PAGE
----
there was yet another de­fec­tion Con­tin­uesin­ues on Page 22 . . .

which led to the de­te­ri­o­ra­tion of our num­bers in par­lia­ment.”

He said in 2007 the num­bers de­te­ri­o­rated again although the LCD still won the elec­tions and this con­tin­ued to 2012 where their poor show­ing forced them into a coali­tion gov­ern­ment.

“We could not form a gov­ern­ment as DC and LCD even though we still com­manded the ma­jor­ity be­cause we had just parted ways and our wounds were still bleed­ing.

“This gave the na­tion­al­ists a lee way hence they tri­umphed and took over gov­ern­ment.

“Once beaten twice shy. Why should we al­low them to win again like they did be­fore?

“The only way that will make us win is to join forces. There are only two par­ties and there is no neu­tral party, it’s ei­ther you are congress or na­tional.”

In terms of the elec­toral pact, the DC will con­test in 54 con­stituen­cies and the LCD in 25.

“This is a clear in­di­ca­tion of how com­mit­ted we are to en­sure that the congress be­comes gov­ern­ment.”

“LCD had ev­ery right to con­test in all the 80 con­stituen­cies but for the sake of congress to gov­ern, they ac­cepted to con­test in only 25.

“I there­fore ap­peal to all of you to heed to this strat­egy so that we win these elec­tions.

“If we can’t re­mem­ber how much we suf­fered at the hands of the na­tion­als when they sus­pended the con­sti­tu­tion, I would like to re­mind you that one philoso­pher says “those who can­not re­mem­ber the past are con­demned to re­peat it,” and another one says “we study history be­cause the present is deeply rooted in the past, so let’s go out in great num­bers and vote for the congress,” Dr Mo­sisili said.

He after 50 years of in­de­pen­dence, the elec­torate could not af­ford to re­peat pre­vi­ous mis­takes, adding the fu­ture of democ­racy lay in the congress par­ties.

“Vote for life so that you and your an­ces­tors may live hap­pily. To vote for the na­tion­als is to vote for death.”

Dr Mo­sisli also said that it was not nec­es­sary for His Majesty to con­sult the State Coun­cil be­fore dis­solv­ing par­lia­ment as Sec­tion 83 (4) (b) of the Con­sti­tu­tion pro­vides that the King may dis­solve the House “with the ad­vice of the Prime Min­is­ter and noth­ing binds the state coun­cil to be con­sulted”.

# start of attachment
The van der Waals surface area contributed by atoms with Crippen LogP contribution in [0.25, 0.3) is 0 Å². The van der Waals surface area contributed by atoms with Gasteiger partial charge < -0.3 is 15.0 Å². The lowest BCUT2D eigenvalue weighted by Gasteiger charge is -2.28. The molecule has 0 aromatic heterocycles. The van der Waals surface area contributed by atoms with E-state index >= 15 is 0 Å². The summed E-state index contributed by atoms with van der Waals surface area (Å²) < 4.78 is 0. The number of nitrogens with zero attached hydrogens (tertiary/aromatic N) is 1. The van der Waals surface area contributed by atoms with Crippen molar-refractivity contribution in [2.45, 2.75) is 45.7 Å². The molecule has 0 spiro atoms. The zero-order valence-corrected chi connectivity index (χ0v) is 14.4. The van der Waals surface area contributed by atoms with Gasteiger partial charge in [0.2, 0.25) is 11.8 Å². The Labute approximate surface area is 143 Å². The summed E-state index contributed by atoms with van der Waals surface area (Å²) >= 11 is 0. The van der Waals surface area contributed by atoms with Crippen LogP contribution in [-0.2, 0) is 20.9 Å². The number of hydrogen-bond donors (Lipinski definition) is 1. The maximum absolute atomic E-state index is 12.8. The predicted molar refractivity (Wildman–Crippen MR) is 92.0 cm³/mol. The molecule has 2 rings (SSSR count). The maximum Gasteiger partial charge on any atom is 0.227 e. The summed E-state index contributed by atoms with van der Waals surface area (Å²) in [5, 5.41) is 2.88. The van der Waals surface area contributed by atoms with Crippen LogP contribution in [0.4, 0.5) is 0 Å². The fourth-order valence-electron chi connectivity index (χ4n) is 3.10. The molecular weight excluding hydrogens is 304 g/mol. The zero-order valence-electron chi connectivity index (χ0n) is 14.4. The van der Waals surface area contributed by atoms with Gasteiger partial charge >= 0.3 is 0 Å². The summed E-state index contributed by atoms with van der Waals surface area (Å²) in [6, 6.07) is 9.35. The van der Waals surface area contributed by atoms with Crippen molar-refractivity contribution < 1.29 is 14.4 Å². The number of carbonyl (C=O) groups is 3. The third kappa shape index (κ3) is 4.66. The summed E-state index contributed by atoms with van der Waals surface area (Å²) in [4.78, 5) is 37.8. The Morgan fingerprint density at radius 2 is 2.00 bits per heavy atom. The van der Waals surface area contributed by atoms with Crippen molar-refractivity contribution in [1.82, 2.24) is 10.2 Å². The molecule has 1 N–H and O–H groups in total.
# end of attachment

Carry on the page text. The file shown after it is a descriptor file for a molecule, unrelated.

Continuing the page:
He said they “were in a steady gov- ern­ment with po­lit­i­cal al­lies un­til (former DC deputy leader Monyane) Moleleki re­belled and joined forces with the na­tion­als and passed a vote of no confidence against me”.

He said he did not even wait for the stip­u­lated three days be­fore ad­vis­ing His Majesty to dis­solve par­lia­ment.

“Im­me­di­ately when we left par­lia­ment, I ran to the palace to ad­vise the King to dis­solve par­lia­ment.

“You should have seen me race along Kingsway with my let­ter and le­gal in­stru­ments in hand.

“They thought I was try­ing to threaten them; they lied to them­selves by be­liev­ing that His Majesty would not heed my ad­vice.”

Dr Mo­sisili said it was sur­pris­ing that the same op­po­si­tion who once em­barked on a “hands off our king” protest march were the ones who cited him in court pa­pers.

“They also wanted the gov­ern­ment to be shut down and be barred from us­ing any fi­nances. They were try­ing to put the gov­ern­ment in a crit­i­cal state, how would the gov­ern­ment op­er­ate with­out money” Dr Mo­sisili asked.

Dr Mo­sisili’s re­marks were in ap­par­ent ref­er­ence to two court ap­pli­ca­tions, one of them by prom­i­nent lawyer, Ad­vo­cate Haae Phoofolo King’s Coun­sel (KC) who last month filed a con­sti­tu­tional ap­pli­ca­tion seek­ing to stay the de­ci­sion by His Majesty to dis­solve par­lia­ment and call for the 3 June 2017 elec­tions.

BNP spokesper­son, Mach­esetsa Mo­fo­mobe and po­lit­i­cal ac­tivist, Mo­hato Seleke also filed a sep­a­rate con­sti­tu­tional ap­pli­ca­tion seek­ing to in­ter­dict Fi­nance Min­is­ter, Tlo­hang Sekhamane from with­draw­ing funds from the main bank ac­count of the gov­ern­ment start­ing on 31 March 2017.

How­ever, they lost the cases and Dr Mo­sisili said they were “still rolling on the ground” after the losses.